Mexican representatives inspect the first articulated light rail train customized for Mexico City in a factory of CRRC Zhuzhou Locomotive Co. Ltd. in Zhuzhou, Hunan Province, on September 9 (XINHUA)
A long-awaited return
The years at Huawei were a great source of lessons for Elías, not only for career development, but also because they enabled her to better understand the customs and way of thinking of the Chinese. As a result, Elías said she was able to remain inserted, or at least be in contact, with Chinese culture despite the geographical distance between China and Mexico.
It was precisely her longing for the country and the desire to continue learning that prompted her return, but this time to Beijing. "I like to continue learning and growing as a person and professional," she claimed. "When I was in China the first time, I enjoyed every moment of learning, but I also loved life here: the security, the ease of moving from one place to another, how instantaneous some procedures can be and, in general, how the Chinese live."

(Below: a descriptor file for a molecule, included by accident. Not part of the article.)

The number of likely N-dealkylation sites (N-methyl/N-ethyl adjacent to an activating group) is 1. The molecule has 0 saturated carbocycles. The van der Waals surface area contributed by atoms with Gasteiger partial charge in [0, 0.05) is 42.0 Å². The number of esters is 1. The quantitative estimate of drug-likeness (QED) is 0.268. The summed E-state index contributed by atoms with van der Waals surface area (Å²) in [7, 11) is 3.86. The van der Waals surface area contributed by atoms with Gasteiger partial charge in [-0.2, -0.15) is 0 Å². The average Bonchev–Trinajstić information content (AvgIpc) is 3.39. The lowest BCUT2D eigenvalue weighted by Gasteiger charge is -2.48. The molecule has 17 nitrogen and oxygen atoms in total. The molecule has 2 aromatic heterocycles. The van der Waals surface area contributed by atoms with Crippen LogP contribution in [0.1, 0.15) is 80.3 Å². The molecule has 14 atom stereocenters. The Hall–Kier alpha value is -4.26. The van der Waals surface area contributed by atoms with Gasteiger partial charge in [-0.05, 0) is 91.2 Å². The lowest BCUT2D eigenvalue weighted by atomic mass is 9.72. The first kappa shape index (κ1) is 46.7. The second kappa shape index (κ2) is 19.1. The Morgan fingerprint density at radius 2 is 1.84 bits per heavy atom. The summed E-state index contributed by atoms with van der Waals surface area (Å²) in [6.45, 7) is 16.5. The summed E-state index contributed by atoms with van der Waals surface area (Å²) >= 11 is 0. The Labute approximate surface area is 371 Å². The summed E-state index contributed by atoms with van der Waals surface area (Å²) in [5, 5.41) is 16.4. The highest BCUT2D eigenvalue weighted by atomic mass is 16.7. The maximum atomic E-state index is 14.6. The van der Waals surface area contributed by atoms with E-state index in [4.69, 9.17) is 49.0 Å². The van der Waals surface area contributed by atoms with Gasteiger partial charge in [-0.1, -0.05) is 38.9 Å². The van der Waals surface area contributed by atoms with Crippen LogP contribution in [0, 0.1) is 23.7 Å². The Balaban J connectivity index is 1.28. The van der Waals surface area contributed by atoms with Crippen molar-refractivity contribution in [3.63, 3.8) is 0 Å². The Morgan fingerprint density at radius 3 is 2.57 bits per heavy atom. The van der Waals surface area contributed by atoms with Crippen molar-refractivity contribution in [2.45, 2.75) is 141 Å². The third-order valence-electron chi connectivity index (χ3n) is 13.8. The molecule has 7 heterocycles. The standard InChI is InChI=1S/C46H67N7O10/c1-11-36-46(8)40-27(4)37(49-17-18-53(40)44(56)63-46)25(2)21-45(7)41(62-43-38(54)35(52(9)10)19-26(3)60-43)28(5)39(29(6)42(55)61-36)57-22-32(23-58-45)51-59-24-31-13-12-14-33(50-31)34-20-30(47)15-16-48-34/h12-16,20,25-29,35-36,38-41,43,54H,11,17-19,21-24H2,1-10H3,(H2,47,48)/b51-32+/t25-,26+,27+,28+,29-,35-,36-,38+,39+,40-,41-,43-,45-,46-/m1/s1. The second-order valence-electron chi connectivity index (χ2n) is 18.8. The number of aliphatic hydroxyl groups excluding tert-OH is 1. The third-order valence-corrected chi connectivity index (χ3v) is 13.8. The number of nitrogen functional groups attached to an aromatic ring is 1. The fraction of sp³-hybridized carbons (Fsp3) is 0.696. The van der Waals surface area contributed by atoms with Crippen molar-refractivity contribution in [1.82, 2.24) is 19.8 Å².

Elías is studying in an intensive Chinese program at the Beijing International Studies University. "Although it is the capital of the country, I did not imagine it would be this big," she said. In her opinion, Nanjing is a city that moves at a slower pace, that has many natural attractions within a short distance, and that neighbors many other emblematic cities such as Shanghai, Suzhou in Jiangsu Province or Hangzhou in Zhejiang Province. Beijing, however, has many places that are very important for the government, but more so for culture, such as world heritage sites including the Great Wall, the Temple of Heaven and the Palace Museum that houses the imperial palace complex dating from the middle 15th century to the early 20th century.
"I love living in China. For me, every day is living an ideal that I have waited for a long time, so I put effort into every decision I make to be able to find an opportunity that allows me to stay here," Elías concluded.
Copyedited by G.P. Wilson